Jan 14, 2020
Obesity is a leading cause of cancer, and researchers are working to learn more about the biology behind the body’s metabolism and the promotion of cancer growth.
“While we know that physical activity and a balanced diet are generally healthy, we don’t yet have the data to make personalized recommendations that guide people on what they should be doing specifically with their diet or exercise programs in relation to cancer prevention or treatment,” said Neil Iyengar, MD, an assistant attending on the Breast Medicine Service at Memorial Sloan Kettering Cancer Center (MSKCC).
With funding from Conquer Cancer, the ASCO Foundation, Dr. Iyengar is leading discoveries in how metabolic health impacts cancer risks and treatments in breast cancer.
“My Young Investigator Award gave me the resources to understand why body fat and poor metabolic health cause cancer to grow,” explained Dr. Iyengar. “My second grant, the Career Development Award, allowed me to take the next step and develop clinical tests to measure a person’s metabolic health as it relates to cancer—this helps us learn more about why a tumor may grow in a body that appears healthy but may have hidden metabolic dysfunction.”
Promising results from Dr. Iyengar’s initial research helped launch four additional trials, including a clinical trial of precision exercise to improve treatment response in individuals with metastatic breast cancer. His current work, which uses tele-exercise for supervised home-based exercise sessions, is endorsed by the National Institutes of Health and funded by a National Cancer Institute R01 grant.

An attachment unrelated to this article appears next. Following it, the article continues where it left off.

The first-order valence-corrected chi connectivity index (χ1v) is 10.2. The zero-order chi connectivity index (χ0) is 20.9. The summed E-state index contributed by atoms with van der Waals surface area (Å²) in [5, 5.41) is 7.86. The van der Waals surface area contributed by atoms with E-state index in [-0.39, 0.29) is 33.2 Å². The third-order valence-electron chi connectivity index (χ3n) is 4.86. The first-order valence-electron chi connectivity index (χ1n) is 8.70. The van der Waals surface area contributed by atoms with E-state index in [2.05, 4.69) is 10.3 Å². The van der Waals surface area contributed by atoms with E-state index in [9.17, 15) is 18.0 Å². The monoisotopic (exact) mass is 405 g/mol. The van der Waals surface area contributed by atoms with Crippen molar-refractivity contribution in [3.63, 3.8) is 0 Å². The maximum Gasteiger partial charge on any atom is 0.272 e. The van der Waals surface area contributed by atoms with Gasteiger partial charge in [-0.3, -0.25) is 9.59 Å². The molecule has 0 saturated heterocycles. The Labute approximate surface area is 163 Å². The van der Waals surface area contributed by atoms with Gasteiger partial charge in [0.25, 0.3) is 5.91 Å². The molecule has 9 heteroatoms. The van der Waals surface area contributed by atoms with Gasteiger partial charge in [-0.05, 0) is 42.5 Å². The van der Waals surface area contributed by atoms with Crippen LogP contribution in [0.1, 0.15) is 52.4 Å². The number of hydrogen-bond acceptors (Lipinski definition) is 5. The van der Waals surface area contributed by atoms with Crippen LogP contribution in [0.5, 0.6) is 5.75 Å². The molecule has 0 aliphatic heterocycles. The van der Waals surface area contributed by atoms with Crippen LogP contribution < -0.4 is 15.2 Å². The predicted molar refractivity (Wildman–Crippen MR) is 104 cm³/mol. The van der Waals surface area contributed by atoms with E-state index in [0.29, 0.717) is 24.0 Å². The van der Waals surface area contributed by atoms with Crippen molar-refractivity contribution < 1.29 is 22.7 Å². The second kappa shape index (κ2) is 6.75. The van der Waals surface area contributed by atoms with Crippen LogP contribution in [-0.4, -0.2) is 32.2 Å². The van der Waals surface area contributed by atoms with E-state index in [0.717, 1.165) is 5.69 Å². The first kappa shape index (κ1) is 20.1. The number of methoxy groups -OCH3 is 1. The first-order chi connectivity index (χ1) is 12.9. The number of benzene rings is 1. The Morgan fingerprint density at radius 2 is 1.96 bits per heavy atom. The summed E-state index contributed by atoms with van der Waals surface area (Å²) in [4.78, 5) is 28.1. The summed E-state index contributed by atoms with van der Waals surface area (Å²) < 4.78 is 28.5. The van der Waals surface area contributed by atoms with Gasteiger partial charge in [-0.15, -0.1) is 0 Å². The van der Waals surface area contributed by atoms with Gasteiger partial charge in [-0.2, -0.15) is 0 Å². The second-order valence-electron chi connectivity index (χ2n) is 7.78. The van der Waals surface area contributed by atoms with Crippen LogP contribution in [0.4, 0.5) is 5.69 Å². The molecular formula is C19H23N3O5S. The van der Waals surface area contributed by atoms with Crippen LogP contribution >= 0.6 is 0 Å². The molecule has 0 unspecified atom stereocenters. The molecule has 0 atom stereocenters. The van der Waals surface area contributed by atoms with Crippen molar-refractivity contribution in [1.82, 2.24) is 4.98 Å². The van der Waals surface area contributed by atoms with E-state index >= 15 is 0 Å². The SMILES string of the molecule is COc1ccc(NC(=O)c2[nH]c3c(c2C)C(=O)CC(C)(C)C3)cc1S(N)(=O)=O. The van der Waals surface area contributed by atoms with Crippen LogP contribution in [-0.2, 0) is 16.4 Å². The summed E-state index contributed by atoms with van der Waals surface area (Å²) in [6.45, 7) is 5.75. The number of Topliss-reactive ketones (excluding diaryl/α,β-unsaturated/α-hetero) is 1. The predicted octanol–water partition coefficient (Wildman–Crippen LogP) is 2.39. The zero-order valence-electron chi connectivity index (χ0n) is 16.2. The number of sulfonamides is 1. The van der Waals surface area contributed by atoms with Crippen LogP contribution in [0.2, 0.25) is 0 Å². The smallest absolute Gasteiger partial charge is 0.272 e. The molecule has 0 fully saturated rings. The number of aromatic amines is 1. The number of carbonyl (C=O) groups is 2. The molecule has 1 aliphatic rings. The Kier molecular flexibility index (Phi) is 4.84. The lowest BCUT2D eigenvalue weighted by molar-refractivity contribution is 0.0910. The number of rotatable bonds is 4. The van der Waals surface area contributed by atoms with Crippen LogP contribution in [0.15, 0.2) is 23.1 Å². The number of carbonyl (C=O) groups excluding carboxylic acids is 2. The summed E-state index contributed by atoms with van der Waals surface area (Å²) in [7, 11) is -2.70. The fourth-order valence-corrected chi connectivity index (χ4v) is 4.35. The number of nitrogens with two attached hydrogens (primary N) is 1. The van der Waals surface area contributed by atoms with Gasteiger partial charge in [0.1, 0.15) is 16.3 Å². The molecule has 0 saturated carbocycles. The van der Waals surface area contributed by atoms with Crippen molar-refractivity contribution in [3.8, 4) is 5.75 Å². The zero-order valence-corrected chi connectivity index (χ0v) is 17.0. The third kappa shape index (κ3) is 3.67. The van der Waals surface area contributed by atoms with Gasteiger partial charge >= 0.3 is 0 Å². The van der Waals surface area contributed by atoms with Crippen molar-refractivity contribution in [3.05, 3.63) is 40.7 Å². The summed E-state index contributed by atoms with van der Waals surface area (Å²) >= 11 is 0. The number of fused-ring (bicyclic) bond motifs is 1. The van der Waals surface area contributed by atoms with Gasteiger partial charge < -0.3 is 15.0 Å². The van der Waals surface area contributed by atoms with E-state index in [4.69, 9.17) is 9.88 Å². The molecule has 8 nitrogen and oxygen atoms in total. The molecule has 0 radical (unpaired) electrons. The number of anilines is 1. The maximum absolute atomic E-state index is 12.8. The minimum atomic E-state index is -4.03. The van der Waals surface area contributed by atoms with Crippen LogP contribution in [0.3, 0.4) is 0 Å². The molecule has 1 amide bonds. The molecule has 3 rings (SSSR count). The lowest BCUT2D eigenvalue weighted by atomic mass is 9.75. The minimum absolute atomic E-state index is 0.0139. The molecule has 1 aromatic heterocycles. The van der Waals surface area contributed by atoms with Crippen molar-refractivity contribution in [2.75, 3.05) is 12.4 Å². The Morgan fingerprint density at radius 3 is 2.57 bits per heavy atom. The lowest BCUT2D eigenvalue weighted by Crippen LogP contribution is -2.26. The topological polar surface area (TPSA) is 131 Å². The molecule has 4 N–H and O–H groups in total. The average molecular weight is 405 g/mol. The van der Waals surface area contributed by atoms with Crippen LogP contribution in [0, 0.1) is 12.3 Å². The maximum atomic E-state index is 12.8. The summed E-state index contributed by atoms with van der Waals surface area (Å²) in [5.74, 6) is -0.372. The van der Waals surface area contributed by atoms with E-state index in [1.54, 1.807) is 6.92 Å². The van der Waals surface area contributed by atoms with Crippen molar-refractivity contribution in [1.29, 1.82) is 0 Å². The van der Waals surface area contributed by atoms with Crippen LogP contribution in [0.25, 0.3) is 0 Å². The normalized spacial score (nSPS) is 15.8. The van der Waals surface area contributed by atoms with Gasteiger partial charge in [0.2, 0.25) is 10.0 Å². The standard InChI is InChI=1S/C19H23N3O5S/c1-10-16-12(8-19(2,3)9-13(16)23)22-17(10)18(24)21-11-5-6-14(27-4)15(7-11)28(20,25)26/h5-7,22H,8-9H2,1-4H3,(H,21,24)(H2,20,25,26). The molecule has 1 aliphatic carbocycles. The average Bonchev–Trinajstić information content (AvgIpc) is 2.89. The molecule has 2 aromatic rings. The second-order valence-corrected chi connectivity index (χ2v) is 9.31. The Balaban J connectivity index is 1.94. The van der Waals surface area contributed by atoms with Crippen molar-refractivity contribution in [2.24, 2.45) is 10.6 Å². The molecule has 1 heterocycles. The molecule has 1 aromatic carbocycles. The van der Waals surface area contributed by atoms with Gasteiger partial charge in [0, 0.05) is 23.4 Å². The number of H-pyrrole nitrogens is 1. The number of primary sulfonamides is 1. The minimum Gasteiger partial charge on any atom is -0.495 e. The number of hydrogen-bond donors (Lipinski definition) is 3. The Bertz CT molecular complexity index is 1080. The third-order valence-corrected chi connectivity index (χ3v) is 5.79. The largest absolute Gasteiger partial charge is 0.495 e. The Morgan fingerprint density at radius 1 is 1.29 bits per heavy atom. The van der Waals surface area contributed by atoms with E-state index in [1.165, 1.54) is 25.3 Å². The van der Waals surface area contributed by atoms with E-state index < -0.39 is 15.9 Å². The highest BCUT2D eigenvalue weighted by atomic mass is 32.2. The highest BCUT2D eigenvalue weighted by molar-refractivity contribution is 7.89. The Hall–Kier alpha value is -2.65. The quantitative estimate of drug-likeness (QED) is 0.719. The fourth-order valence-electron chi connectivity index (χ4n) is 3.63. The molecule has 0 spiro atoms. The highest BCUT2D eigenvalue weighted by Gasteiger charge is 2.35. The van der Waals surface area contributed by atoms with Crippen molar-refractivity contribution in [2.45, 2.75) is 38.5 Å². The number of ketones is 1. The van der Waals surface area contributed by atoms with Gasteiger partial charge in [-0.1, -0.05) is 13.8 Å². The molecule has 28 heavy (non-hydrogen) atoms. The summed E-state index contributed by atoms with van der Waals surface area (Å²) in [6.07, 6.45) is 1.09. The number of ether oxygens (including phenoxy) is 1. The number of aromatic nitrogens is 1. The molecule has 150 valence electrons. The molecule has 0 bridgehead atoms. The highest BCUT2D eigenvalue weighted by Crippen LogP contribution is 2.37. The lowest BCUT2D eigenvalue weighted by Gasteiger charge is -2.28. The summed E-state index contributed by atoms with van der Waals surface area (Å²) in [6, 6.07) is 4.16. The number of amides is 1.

In a related trial, Dr. Iyengar’s team is testing a combination diet and exercise intervention in people with early-stage breast cancer. “We will randomly assign participants to two different types of intervention. For one group, we will provide a supervised, individualized, prescription exercise program and delivery of plant-based meals,” Dr. Iyengar said. “The other arm will include visits with exercise physiologists and nutritionists for lifestyle counseling.”
Because there is little science in lifestyle intervention, Dr. Iyengar’s findings will provide real-world data poised to create a new standard of care and support his goal of comprehensive, individualized plans that optimize lifestyle and wellness for preventing cancer and cancer recurrence.
“In addition to preventing cancer recurrence, we are finding that these interventions are beneficial to a patient’s recovery after cancer treatment,” Dr. Iyengar said. “That is the benefit of clinical research—we set out to study one question and uncover ways to help patients beyond what our initial hypothesis may suggest.”